Climate Coalition Seeking Town Meeting Support

HYANNIS – Cape Cod Climate Emergency Initiative, a coalition of environmental activists and local nonprofits, has filed a citizen petition to place a Declaration of Climate Emergency on the meeting warrant of every Cape Cod town this spring.

The goal of the coalition is to get policies introduced that would reduce greenhouse gas emissions in every town on Cape to net-zero as soon as possible.

“It’s the policy that the states adopted and that the United Nations has devised is essential for the world to survive the change in climate,” said Barry Margolin, spokesperson for the Cape Cod Climate Emergency Initiative.

“We view this as an opportunity for citizens of the Cape to come to grips with the crisis and demonstrate that the public is now ready for action on climate change since much of what happens to be done has to be done at the local level.”

The coalition includes 350 Cape Cod, Cape Cod Climate Change Collaborative, the Center for Coastal Studies, Association to Preserve Cape Cod, Sierra Club Cape Cod, Citizens’ Climate Lobby South Shore/Cape Cod, Extinction Rebellion Cape Cod, and the Faith Communities Environmental Network.

“We’re really excited that this has brought together basically everybody working on climate issues on Cape, many of whom have never collaborated before. From the progressive grassroots folks who’ve been clamoring about climate for years to the institutional leaders like the Climate Change Collaborative who brings together folks from government, business, and science to work on policy,” said Margolin.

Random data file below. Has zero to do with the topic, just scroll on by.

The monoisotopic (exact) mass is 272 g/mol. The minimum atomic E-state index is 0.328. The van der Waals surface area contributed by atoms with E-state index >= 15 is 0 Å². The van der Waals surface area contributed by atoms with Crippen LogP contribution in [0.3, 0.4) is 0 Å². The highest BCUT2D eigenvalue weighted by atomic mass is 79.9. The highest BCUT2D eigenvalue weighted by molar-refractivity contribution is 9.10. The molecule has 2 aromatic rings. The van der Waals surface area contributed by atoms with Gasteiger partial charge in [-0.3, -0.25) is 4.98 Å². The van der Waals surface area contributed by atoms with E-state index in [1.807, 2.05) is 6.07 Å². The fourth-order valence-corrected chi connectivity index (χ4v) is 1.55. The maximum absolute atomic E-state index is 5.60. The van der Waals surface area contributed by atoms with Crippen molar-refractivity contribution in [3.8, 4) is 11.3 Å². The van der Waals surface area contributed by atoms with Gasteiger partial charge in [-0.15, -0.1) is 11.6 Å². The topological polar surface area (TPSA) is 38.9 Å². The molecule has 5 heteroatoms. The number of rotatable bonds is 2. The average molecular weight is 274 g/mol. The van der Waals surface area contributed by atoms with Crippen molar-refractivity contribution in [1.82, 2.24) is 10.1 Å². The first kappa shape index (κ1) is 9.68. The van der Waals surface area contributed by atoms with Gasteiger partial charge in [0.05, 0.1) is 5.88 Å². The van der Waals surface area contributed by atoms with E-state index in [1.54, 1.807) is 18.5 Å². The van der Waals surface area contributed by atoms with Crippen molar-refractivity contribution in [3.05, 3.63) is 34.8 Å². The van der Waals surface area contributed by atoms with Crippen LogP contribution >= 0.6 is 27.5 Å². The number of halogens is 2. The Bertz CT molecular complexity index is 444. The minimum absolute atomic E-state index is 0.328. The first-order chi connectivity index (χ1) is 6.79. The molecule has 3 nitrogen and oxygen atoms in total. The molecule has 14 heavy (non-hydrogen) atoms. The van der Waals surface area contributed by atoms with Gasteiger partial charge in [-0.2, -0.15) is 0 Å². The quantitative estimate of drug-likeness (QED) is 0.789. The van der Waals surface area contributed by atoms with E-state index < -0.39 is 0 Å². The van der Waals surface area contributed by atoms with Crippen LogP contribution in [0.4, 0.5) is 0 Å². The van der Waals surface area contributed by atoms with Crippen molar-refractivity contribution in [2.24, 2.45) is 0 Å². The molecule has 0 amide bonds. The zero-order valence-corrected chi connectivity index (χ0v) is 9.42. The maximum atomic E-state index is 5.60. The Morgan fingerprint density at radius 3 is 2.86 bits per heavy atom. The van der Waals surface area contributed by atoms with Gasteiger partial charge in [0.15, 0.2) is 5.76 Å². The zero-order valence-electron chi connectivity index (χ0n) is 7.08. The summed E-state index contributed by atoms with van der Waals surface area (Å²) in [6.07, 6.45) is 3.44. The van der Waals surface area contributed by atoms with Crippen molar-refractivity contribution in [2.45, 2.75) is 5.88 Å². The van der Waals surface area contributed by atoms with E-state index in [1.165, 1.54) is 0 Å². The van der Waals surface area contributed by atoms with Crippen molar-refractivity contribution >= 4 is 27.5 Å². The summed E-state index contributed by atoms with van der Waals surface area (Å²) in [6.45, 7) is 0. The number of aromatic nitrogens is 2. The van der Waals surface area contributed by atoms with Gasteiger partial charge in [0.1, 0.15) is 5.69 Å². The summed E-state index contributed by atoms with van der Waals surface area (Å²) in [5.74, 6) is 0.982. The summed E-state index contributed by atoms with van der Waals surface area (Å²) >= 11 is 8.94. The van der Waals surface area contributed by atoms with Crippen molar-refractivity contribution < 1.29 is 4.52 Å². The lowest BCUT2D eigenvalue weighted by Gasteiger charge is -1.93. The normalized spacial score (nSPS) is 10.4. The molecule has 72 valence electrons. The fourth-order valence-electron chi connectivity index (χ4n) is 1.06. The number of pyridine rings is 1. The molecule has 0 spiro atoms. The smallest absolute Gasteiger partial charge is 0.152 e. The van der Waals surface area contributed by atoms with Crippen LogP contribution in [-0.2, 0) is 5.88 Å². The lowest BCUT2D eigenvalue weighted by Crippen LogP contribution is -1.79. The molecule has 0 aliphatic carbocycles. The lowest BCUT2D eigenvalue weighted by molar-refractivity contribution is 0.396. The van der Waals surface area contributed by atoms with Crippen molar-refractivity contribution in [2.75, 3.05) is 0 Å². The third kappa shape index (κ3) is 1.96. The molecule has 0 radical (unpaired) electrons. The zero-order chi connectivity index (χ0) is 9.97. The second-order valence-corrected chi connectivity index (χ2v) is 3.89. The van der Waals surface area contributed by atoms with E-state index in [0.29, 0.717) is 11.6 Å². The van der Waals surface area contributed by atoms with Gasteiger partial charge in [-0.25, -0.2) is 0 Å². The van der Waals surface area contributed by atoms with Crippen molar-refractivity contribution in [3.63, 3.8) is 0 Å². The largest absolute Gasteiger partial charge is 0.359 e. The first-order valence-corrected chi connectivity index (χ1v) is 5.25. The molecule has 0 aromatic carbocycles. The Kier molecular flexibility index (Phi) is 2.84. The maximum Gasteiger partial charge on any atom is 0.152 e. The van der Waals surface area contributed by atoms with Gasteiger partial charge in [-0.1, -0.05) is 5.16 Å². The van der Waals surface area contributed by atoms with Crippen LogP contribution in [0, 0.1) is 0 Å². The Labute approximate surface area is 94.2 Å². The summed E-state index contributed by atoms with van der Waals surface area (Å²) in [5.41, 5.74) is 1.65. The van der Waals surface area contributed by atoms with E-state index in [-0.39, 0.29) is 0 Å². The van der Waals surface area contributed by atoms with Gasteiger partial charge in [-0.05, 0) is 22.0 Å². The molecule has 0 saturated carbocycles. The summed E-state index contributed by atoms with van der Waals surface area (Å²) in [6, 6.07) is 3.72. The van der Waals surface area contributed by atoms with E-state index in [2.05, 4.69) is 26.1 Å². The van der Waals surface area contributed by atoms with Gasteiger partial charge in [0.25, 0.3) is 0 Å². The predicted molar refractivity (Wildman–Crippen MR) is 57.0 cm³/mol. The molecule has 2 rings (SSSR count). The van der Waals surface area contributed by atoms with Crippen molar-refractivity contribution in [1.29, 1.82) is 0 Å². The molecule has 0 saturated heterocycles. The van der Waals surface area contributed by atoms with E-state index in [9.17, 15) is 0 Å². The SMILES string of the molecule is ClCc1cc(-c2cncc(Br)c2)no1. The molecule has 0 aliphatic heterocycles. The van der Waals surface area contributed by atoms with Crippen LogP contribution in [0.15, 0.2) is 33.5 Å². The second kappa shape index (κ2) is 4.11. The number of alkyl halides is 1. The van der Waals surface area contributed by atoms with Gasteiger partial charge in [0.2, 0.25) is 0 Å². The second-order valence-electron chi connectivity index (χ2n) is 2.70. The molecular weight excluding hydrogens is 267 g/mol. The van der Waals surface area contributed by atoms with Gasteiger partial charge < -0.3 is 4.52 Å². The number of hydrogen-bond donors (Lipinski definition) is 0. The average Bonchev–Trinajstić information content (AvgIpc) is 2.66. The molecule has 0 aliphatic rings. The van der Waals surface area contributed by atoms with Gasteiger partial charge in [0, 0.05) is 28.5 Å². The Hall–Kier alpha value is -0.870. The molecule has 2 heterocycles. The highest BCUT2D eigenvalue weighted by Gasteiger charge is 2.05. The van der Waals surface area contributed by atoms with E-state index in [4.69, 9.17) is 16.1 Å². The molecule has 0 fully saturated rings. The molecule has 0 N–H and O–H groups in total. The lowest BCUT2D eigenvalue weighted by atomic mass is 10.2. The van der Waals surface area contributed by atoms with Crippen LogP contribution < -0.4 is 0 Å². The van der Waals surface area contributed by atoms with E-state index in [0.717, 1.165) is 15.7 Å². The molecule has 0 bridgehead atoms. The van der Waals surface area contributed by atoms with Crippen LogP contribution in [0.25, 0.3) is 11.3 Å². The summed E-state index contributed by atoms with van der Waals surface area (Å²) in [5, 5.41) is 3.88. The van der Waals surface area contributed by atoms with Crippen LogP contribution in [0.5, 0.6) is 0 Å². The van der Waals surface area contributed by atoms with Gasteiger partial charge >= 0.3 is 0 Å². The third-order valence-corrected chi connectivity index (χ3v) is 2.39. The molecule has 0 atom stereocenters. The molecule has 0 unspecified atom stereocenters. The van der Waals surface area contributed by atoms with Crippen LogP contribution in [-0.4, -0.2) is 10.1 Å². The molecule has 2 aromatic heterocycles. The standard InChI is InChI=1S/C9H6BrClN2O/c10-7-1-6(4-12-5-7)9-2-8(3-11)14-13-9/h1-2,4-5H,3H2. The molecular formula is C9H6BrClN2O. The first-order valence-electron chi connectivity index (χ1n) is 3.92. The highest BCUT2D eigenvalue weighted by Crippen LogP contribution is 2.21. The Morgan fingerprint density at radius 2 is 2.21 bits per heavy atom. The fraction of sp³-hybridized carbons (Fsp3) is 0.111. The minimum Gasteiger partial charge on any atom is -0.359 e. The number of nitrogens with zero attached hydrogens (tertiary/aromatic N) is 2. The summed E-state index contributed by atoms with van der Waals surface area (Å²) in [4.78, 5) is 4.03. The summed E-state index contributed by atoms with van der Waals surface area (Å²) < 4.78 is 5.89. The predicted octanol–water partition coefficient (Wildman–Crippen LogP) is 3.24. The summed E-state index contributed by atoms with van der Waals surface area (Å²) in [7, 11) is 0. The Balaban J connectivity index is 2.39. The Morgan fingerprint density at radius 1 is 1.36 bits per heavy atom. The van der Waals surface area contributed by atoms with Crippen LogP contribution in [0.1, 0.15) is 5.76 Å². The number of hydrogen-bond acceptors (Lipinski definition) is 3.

“We all share the view of what has to be done and we’d be stronger working together to bring that down to the community level.”

The emergency resolutions to add the Declaration of Climate Emergency to the warrants began in late December, the first being filed in Yarmouth.

The only towns left on Cape where the initiative has not yet reached are Barnstable and Bourne, though there are plans to hold similar initiatives in those towns sometime this month.

Margolin said that it was important for the Cape and Islands to lead by example in dealing with the climate crisis, given the community’s’ relationship to the coast.

“A peninsula sticking out into the middle of the ocean is the most vulnerable for a crisis that involves increasing violent storms, rising sea levels, and catastrophic weather patterns so if we, as a coastal community, don’t begin moving then it’s hard for us to ask the rest of the country to mobilize around the climate crisis.”

Margolin said that some towns have already made some progress in combating the climate crisis, including adding solar power, adding electric vehicle chargers, and increasing building efficiency and codes, all of which are important steps towards slowing carbon emissions.

“This article in each town meeting encourages all of our town governments to move faster,” said Margolin.  

Those interested in more information on how to join the Cape Cod Climate Emergency Initiative can contact Margolin at or Fran Schofield at

About Grady Culhane

Grady Culhane is a Cape Cod native currently living in Eastham. He studied media communications at Cape Cod Community College and joined the News Center in 2019.
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